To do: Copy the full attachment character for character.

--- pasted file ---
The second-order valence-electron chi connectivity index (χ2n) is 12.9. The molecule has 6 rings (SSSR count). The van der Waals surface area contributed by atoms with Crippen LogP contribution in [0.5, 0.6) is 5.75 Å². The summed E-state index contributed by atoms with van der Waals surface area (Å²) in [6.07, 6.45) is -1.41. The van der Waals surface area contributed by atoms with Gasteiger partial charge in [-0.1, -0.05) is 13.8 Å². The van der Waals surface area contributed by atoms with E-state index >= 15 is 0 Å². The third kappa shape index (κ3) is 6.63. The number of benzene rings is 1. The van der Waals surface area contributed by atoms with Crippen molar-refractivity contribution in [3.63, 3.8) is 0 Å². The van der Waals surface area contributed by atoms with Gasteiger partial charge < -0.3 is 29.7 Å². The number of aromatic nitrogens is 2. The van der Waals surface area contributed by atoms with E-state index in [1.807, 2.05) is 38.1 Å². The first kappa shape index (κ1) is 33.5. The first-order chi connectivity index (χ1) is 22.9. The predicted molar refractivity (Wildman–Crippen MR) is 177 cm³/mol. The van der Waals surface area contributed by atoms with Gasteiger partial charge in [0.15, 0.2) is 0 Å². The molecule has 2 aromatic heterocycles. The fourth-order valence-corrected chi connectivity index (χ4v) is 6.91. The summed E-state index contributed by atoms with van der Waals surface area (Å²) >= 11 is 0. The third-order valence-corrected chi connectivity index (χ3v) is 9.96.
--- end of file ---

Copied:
The second-order valence-electron chi connectivity index (χ2n) is 12.9. The molecule has 6 rings (SSSR count). The van der Waals surface area contributed by atoms with Crippen LogP contribution in [0.5, 0.6) is 5.75 Å². The summed E-state index contributed by atoms with van der Waals surface area (Å²) in [6.07, 6.45) is -1.41. The van der Waals surface area contributed by atoms with Gasteiger partial charge in [-0.1, -0.05) is 13.8 Å². The van der Waals surface area contributed by atoms with E-state index >= 15 is 0 Å². The third kappa shape index (κ3) is 6.63. The number of benzene rings is 1. The van der Waals surface area contributed by atoms with Crippen molar-refractivity contribution in [3.63, 3.8) is 0 Å². The van der Waals surface area contributed by atoms with Gasteiger partial charge < -0.3 is 29.7 Å². The number of aromatic nitrogens is 2. The van der Waals surface area contributed by atoms with E-state index in [1.807, 2.05) is 38.1 Å². The first kappa shape index (κ1) is 33.5. The first-order chi connectivity index (χ1) is 22.9. The predicted molar refractivity (Wildman–Crippen MR) is 177 cm³/mol. The van der Waals surface area contributed by atoms with Gasteiger partial charge in [0.15, 0.2) is 0 Å². The molecule has 2 aromatic heterocycles. The fourth-order valence-corrected chi connectivity index (χ4v) is 6.91. The summed E-state index contributed by atoms with van der Waals surface area (Å²) >= 11 is 0. The third-order valence-corrected chi connectivity index (χ3v) is 9.96.